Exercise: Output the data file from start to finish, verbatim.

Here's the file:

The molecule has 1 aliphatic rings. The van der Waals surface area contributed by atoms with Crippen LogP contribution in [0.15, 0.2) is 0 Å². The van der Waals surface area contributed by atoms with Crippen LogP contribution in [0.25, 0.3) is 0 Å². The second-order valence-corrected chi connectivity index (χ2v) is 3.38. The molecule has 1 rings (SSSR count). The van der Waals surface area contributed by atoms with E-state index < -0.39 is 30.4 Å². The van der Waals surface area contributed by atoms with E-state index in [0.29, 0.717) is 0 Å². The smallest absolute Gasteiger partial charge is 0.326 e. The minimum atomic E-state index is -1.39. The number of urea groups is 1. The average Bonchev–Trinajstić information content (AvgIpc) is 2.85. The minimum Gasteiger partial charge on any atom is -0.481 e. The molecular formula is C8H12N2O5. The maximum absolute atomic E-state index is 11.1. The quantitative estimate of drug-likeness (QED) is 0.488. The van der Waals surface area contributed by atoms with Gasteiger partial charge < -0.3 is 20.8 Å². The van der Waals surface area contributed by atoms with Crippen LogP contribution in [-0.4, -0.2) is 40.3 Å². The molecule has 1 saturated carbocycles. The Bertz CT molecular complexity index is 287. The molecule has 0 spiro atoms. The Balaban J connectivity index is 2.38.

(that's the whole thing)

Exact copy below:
The molecule has 1 aliphatic rings. The van der Waals surface area contributed by atoms with Crippen LogP contribution in [0.15, 0.2) is 0 Å². The van der Waals surface area contributed by atoms with Crippen LogP contribution in [0.25, 0.3) is 0 Å². The second-order valence-corrected chi connectivity index (χ2v) is 3.38. The molecule has 1 rings (SSSR count). The van der Waals surface area contributed by atoms with E-state index < -0.39 is 30.4 Å². The van der Waals surface area contributed by atoms with E-state index in [0.29, 0.717) is 0 Å². The smallest absolute Gasteiger partial charge is 0.326 e. The minimum atomic E-state index is -1.39. The number of urea groups is 1. The average Bonchev–Trinajstić information content (AvgIpc) is 2.85. The minimum Gasteiger partial charge on any atom is -0.481 e. The molecular formula is C8H12N2O5. The maximum absolute atomic E-state index is 11.1. The quantitative estimate of drug-likeness (QED) is 0.488. The van der Waals surface area contributed by atoms with Gasteiger partial charge < -0.3 is 20.8 Å². The van der Waals surface area contributed by atoms with Crippen LogP contribution in [-0.4, -0.2) is 40.3 Å². The molecule has 1 saturated carbocycles. The Bertz CT molecular complexity index is 287. The molecule has 0 spiro atoms. The Balaban J connectivity index is 2.38.